Police Use Water Spray to Catch South Florida Burglars
Law enforcement officers in Palm Beach County are using a water spray called SmartWater CSI to catch burglars and deter other would-be criminals.
According to the Sun Sentinel, SmartWater CSI is a “high-tech liquid” that is encoded with a forensic fingerprint on put on pieces of property. The liquid can later be seen through an ultraviolet (UV) black light and identified at the SmartWater lab. Despite its tangible benefits, the substance is invisible.
The Palm Beach County Sherrif’s Office has disclosed that it expects the liquid technology to deter burglars and catch those who continue to steal. Still, our South Florida criminal defense lawyers know although this technology can potentially serve a good purpose, its harmful effects should not be ignored.
Law enforcement authorities also noted that the new spray could be used in covert operations, as it was in Riviera Beach this past August. A 39-year-old man tried to steal a few items from a vehicle parked in a convenience store parking lot, but when he opened the door of the car, he was doused in SmartwWter; he, of course, was unaware that the car had been armed with SmartWater technology.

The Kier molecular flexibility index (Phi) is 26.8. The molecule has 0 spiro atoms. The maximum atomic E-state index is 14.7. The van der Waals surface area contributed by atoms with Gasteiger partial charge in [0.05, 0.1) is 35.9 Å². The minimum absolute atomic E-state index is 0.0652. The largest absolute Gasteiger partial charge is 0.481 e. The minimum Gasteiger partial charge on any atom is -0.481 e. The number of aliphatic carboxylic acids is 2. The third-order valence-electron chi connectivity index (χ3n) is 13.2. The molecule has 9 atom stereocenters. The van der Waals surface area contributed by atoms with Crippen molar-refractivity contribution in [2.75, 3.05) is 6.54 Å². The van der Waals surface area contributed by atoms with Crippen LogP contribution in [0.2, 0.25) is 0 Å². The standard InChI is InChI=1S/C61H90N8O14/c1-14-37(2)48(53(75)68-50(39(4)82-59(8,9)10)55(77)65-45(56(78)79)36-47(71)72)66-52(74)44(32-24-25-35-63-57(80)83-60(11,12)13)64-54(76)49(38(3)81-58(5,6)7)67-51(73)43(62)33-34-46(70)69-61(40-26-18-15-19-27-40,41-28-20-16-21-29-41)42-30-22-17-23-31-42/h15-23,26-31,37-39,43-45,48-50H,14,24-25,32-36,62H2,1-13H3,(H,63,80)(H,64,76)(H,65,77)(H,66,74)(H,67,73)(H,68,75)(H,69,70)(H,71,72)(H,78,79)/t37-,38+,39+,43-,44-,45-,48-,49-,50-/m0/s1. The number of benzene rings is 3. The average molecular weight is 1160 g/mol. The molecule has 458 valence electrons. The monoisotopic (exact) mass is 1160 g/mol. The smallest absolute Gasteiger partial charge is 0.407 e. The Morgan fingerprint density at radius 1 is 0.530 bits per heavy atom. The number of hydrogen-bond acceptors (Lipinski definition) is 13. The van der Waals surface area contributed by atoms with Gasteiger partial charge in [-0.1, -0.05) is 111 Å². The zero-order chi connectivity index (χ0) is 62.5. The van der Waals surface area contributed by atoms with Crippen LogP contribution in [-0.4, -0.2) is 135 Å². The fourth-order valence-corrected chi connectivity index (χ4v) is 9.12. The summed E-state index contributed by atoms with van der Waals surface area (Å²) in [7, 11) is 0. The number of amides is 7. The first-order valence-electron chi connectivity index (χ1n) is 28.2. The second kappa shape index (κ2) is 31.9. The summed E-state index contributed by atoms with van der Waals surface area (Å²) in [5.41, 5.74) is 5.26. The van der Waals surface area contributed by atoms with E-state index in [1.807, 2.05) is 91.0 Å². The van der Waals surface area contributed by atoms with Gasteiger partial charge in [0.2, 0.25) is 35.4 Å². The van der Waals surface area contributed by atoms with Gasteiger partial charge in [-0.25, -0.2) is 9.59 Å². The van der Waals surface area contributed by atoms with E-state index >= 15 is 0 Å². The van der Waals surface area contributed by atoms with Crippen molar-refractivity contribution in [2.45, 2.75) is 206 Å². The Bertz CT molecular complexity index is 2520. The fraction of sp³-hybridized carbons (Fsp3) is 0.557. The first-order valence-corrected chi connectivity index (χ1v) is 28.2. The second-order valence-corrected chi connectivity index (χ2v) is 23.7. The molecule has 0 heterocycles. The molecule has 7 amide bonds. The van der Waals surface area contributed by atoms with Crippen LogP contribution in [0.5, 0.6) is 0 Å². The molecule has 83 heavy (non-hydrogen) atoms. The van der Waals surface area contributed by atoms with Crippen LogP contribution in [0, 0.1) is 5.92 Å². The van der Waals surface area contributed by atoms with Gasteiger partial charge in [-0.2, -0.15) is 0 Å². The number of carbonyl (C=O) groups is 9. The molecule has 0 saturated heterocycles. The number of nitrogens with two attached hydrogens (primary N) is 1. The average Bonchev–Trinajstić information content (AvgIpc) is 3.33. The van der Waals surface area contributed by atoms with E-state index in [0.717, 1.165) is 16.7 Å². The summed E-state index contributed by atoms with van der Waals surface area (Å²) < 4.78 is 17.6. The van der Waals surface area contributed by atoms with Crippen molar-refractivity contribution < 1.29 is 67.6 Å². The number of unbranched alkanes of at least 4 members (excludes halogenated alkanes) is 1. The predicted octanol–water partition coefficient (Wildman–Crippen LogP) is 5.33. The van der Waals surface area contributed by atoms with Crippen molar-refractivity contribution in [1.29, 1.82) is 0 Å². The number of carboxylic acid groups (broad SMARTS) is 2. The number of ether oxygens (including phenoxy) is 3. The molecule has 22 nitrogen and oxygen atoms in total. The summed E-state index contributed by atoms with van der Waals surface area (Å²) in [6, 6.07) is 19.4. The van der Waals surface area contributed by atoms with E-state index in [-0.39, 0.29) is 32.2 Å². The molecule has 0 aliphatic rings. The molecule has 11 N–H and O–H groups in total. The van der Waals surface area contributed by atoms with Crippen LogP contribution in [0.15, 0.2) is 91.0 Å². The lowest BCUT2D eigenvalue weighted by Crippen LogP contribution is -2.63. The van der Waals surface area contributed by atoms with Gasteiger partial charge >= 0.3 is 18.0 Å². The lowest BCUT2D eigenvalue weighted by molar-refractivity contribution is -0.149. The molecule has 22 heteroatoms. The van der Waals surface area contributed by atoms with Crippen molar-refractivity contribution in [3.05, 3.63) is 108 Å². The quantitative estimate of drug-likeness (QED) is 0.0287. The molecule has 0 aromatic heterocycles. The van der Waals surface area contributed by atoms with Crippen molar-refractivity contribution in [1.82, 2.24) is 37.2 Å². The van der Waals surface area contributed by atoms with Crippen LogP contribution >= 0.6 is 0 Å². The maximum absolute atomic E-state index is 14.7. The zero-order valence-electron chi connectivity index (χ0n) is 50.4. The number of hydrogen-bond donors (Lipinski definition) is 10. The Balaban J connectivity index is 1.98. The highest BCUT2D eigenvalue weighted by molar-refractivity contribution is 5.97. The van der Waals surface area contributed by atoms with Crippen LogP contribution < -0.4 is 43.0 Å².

Seconds later, police officers nearby caught the man and, under a black light, the SmartWater on the burglar was illuminated.
Palm Beach County Sherrif Ric Bradshaw, as was reported in the Sun Sentinel article noted above, said that his agency has seen SmartWater help decrease theft since it was launched last year. The liquid is strategically effective, according to law enforcement groups, and according to the manufacturers of SmartWater, it is just as physically effective; the company behind SmartWater says that the liquid is “virtually impossible to remove,” noting that environmental factors such as sunlight and temperature won’t affect the product.
Our experienced attorneys at the Law Offices of Leifert & Leifert realize that with near-permanence comes a risk. The SmartWater liquid can last on people for up to several weeks — and for up to five years on pieces of property. With this in mind, we must ask, at what point does anti-theft activity begin to infringe on our right to live free from sprayable technology? Preventing criminal activity is noble, but it should not necessarily take a higher place on a list of societal priorities than protection of person and property.